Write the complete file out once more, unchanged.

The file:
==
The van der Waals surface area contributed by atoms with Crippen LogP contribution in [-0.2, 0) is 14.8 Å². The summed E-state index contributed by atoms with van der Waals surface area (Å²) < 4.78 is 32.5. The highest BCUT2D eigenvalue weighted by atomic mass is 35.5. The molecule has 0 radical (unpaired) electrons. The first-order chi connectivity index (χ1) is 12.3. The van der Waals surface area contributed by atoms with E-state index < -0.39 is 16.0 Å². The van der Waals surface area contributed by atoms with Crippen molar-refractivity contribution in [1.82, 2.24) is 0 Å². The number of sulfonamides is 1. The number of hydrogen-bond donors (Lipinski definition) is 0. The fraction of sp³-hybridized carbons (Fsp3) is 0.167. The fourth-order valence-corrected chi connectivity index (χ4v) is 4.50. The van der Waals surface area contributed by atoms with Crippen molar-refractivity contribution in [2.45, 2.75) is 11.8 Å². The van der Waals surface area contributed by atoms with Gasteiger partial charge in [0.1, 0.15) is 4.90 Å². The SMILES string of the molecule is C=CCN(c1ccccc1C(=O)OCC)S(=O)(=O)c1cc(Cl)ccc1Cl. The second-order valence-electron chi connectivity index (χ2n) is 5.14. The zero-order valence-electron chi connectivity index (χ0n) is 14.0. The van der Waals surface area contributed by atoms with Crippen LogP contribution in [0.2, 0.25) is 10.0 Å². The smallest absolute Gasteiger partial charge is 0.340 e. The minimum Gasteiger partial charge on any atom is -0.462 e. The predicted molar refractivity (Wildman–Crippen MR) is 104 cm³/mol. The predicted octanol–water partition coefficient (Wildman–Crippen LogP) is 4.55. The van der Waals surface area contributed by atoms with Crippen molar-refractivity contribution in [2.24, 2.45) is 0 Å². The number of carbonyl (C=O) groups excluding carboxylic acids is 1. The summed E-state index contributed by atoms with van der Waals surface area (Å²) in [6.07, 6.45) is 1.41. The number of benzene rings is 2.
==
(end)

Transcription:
The van der Waals surface area contributed by atoms with Crippen LogP contribution in [-0.2, 0) is 14.8 Å². The summed E-state index contributed by atoms with van der Waals surface area (Å²) < 4.78 is 32.5. The highest BCUT2D eigenvalue weighted by atomic mass is 35.5. The molecule has 0 radical (unpaired) electrons. The first-order chi connectivity index (χ1) is 12.3. The van der Waals surface area contributed by atoms with E-state index < -0.39 is 16.0 Å². The van der Waals surface area contributed by atoms with Crippen molar-refractivity contribution in [1.82, 2.24) is 0 Å². The number of sulfonamides is 1. The number of hydrogen-bond donors (Lipinski definition) is 0. The fraction of sp³-hybridized carbons (Fsp3) is 0.167. The fourth-order valence-corrected chi connectivity index (χ4v) is 4.50. The van der Waals surface area contributed by atoms with Crippen molar-refractivity contribution in [2.45, 2.75) is 11.8 Å². The van der Waals surface area contributed by atoms with Gasteiger partial charge in [0.1, 0.15) is 4.90 Å². The SMILES string of the molecule is C=CCN(c1ccccc1C(=O)OCC)S(=O)(=O)c1cc(Cl)ccc1Cl. The second-order valence-electron chi connectivity index (χ2n) is 5.14. The zero-order valence-electron chi connectivity index (χ0n) is 14.0. The van der Waals surface area contributed by atoms with Crippen LogP contribution in [0.2, 0.25) is 10.0 Å². The smallest absolute Gasteiger partial charge is 0.340 e. The minimum Gasteiger partial charge on any atom is -0.462 e. The predicted molar refractivity (Wildman–Crippen MR) is 104 cm³/mol. The predicted octanol–water partition coefficient (Wildman–Crippen LogP) is 4.55. The van der Waals surface area contributed by atoms with Crippen molar-refractivity contribution in [2.24, 2.45) is 0 Å². The number of carbonyl (C=O) groups excluding carboxylic acids is 1. The summed E-state index contributed by atoms with van der Waals surface area (Å²) in [6.07, 6.45) is 1.41. The number of benzene rings is 2.